Over the past twenty years, presidential candidates have developed an entertainment talk show strategy in which they routinely chat with the likes of Oprah Winfrey, David Letterman, and Jon Stewart. In fact, between 1992 and 2012, there have been more than 200 candidate interviews on daytime and late night talk shows with nearly every presidential candidate—from long shot primary contender to major party nominee—hitting the talk show circuit at some point during the campaign.
This book explores the development of the entertainment talk show strategy and assesses its impact on presidential campaigns. The chapters mix detailed narrative with extensive empirical data on audiences, content, viewer reaction, and press coverage to explain why candidates have embraced this strategy and the conditions under which these interviews are most likely to meet their expectations. The book also explores how these interviews can enhance campaigns by connecting a critical segment of the voting population with candidates who provide useful political information in a casual setting. Talk Show Campaigns shows that this is more than a gimmick—it’s a key part of how candidates communicate with voters, which reveals a lot about how campaigns have changed over the past two decades.
"Talk Show Campaigns offers a fresh, comprehensive, and discerning examination of politics in the media age. For years even casual observers of American politics have noted an increasing number of TV talk show campaign appearances and now, thanks to Michael Parkin, we know why. In this meticulously researched and captivating book, Parkin explores the relationship between political candidates and voters through the increasingly important structure of entertainment television. Through his examination of this talk show strategy, Parkin tells a larger story about American elections, the entertainment we enjoy, and the new ways that we get our information. Well written and accessible, this is a fantastic book."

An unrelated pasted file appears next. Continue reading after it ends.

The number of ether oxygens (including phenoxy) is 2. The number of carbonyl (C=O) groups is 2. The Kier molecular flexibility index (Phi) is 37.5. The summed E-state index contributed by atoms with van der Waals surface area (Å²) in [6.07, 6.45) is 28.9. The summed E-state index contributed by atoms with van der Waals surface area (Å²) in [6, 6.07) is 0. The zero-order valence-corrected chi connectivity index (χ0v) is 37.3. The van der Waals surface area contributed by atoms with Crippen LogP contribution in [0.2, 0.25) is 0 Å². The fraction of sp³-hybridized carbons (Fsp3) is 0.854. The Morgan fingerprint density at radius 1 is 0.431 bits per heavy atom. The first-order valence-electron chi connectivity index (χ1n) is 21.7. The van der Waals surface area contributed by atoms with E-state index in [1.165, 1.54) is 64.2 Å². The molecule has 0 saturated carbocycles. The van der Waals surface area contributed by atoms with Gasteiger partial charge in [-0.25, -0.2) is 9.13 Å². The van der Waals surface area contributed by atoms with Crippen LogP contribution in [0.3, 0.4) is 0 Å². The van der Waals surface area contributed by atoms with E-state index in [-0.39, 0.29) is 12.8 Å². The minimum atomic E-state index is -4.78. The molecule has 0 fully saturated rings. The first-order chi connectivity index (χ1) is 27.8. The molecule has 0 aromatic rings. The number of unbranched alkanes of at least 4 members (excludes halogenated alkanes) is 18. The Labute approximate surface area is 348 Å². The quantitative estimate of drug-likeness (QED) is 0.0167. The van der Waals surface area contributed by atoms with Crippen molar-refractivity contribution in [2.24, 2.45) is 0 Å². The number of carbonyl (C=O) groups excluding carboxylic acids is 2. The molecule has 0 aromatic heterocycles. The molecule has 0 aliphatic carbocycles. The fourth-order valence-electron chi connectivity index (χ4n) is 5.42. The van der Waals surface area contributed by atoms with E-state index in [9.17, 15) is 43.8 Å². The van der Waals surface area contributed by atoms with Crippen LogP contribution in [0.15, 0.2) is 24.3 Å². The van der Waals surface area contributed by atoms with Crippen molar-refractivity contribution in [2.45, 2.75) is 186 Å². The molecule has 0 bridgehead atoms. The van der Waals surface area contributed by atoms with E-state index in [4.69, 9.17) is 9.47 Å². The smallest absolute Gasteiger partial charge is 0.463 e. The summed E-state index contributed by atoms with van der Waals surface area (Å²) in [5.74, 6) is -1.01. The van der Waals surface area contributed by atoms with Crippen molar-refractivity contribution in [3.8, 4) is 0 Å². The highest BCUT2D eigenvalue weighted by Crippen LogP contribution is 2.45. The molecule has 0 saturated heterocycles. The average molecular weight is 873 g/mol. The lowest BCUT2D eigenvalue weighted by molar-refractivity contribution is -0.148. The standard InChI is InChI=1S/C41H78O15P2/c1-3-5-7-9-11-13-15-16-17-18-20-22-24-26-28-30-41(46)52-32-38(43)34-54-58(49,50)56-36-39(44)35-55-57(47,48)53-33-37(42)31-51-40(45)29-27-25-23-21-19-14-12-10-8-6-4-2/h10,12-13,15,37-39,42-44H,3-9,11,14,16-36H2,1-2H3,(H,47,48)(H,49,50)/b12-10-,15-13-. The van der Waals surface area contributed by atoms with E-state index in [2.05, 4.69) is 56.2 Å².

—Alison Dagnes, Shippensburg University
"This is a book that needed to be written. Over the past two decades, appearances on entertainment talk shows have played an increasingly important role in the campaign strategies of presidential candidates. While others have investigated this phenomenon, no study to date has offered such a comprehensive assessment of it over time. To do so, Parkin assembles an impressive array of data spanning over 200 appearances on entertainment talk shows by presidential candidates between 1992 and 2012, including content analyses of candidate interviews, audience demographics and ratings data. In bringing all of these elements together, Parkin is able to offer a thorough accounting of the role of entertainment talk shows in modern presidential politics. This book is a must read for students and scholars interested in presidential politics and political communication."
—Matthew Baum, Harvard University
1. The Entertainment Talk Show Strategy. 2. Embracing the Talk Show Strategy. 3. Searching for Hard-to-Reach Voters. 4. More than a Forum for Lighthearted Banter. 5. Getting the Word Out and Going for Votes. 6. Generating Media Exposure. 7. Conclusion.
International communication encompasses everything from one-to-one cross-cultural interactions to the global reach of the internet. The Routledge Studies in Global Information, Politics and Society celebrates – and embraces – this depth and breadth. To completely understand communication, it must be studied in concert with many factors, since, most often, it is the foundational principle on which other subjects rest. This series provides a publishing space for scholarship in the expansive, yet intersecting, categories of communication and information processes and other disciplines.
Routledge Studies in Global Information, Politics and Society would like to publish work that educates readers about the complexities of international communication. We are especially interested in three areas: 1) research that focuses on empirical support for theoretical and conceptual development in communication and information processes, 2) research that is historically grounded and temporally expansive, and 3) research that is comparative and explores the world in both geopolitical and non-geopolitical categories. We welcome individual and co-authored manuscripts, as well as edited volumes.